Relationship of Self-reported Attentional Fatigue to Perceived Work Ability in Breast Cancer Survivors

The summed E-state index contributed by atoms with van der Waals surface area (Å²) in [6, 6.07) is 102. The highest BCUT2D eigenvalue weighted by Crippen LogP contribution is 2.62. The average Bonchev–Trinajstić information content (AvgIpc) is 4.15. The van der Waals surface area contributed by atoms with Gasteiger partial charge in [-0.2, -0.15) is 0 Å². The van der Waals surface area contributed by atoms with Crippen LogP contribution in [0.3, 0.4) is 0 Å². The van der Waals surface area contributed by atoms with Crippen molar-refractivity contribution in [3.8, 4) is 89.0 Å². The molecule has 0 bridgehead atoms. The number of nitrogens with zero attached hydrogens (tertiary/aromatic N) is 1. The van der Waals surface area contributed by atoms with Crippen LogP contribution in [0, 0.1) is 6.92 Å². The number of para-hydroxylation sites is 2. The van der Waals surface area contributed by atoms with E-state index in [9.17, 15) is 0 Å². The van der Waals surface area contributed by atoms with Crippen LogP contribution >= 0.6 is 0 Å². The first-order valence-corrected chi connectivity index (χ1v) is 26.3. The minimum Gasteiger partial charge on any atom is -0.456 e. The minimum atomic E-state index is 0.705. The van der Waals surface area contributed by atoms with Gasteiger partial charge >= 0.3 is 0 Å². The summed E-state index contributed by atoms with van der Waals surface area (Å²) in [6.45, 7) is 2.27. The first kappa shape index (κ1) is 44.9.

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Background:Breast cancer survivors (BCSs) have identified attentional fatigue, a decrease in the ability to focus, as a persistent daily challenge; however, little is known regarding its impact on work ability.Objective:The purpose of this study was to examine the relationship between attentional fatigue and perceived work ability in BCSs controlling for the known covariates of age, education, household income, and time posttreatment.Methods:A cross-sectional, descriptive design was used. Breast cancer survivors who were currently employed and at least 1 year post–adjuvant treatment participated. Breast cancer survivors completed the Attentional Function Index and Work Ability Index questionnaires. Descriptive statistics, linear regression, and Fisher exact test were used for analysis.Results:Sixty-eight female BCSs, ranging from 29 to 68 years of age (mean, 52.1 [SD, 8.6]) and on average 4.97 (SD, 3.36) years posttreatment, participated. More than one-fourth of BCSs (26.5%) reported poor to moderate perceived work ability, indicating substantial concerns regarding work performance. Attentional fatigue was found to significantly predict perceived work ability (P < .001), explaining 40% of the variance of perceived work ability.Conclusions:Attentional fatigue is a prevalent symptom posttreatment that is negatively related to perceived work ability in BCSs.Implications for Practice:Nurses are in a prime position to assess and intervene to alleviate attentional fatigue to improve work ability. Findings suggest a need for individual, comprehensive survivorship care plans to effectively address symptoms that impact work ability and, ultimately, the quality of life of cancer survivors.

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